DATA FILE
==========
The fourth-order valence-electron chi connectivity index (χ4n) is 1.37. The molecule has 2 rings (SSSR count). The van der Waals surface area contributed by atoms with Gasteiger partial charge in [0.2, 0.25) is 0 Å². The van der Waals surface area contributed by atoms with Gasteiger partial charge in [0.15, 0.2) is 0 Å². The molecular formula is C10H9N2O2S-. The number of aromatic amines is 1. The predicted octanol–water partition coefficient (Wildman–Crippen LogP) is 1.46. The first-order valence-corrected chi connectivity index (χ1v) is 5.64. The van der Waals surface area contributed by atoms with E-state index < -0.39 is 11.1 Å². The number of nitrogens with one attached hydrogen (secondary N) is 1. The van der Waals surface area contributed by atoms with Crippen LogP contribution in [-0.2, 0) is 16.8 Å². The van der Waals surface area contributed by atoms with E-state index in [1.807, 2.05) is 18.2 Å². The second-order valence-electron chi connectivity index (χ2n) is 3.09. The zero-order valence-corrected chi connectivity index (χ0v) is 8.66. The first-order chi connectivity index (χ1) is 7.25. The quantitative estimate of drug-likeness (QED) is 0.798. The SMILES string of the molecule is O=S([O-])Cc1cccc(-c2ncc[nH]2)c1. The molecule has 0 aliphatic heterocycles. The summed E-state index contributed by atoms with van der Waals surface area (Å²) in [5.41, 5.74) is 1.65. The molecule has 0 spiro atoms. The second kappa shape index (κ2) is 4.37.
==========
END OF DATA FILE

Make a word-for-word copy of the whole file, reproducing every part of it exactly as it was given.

The fourth-order valence-electron chi connectivity index (χ4n) is 1.37. The molecule has 2 rings (SSSR count). The van der Waals surface area contributed by atoms with Gasteiger partial charge in [0.2, 0.25) is 0 Å². The van der Waals surface area contributed by atoms with Gasteiger partial charge in [0.15, 0.2) is 0 Å². The molecular formula is C10H9N2O2S-. The number of aromatic amines is 1. The predicted octanol–water partition coefficient (Wildman–Crippen LogP) is 1.46. The first-order valence-corrected chi connectivity index (χ1v) is 5.64. The van der Waals surface area contributed by atoms with E-state index < -0.39 is 11.1 Å². The number of nitrogens with one attached hydrogen (secondary N) is 1. The van der Waals surface area contributed by atoms with Crippen LogP contribution in [-0.2, 0) is 16.8 Å². The van der Waals surface area contributed by atoms with E-state index in [1.807, 2.05) is 18.2 Å². The second-order valence-electron chi connectivity index (χ2n) is 3.09. The zero-order valence-corrected chi connectivity index (χ0v) is 8.66. The first-order chi connectivity index (χ1) is 7.25. The quantitative estimate of drug-likeness (QED) is 0.798. The SMILES string of the molecule is O=S([O-])Cc1cccc(-c2ncc[nH]2)c1. The molecule has 0 aliphatic heterocycles. The summed E-state index contributed by atoms with van der Waals surface area (Å²) in [5.41, 5.74) is 1.65. The molecule has 0 spiro atoms. The second kappa shape index (κ2) is 4.37.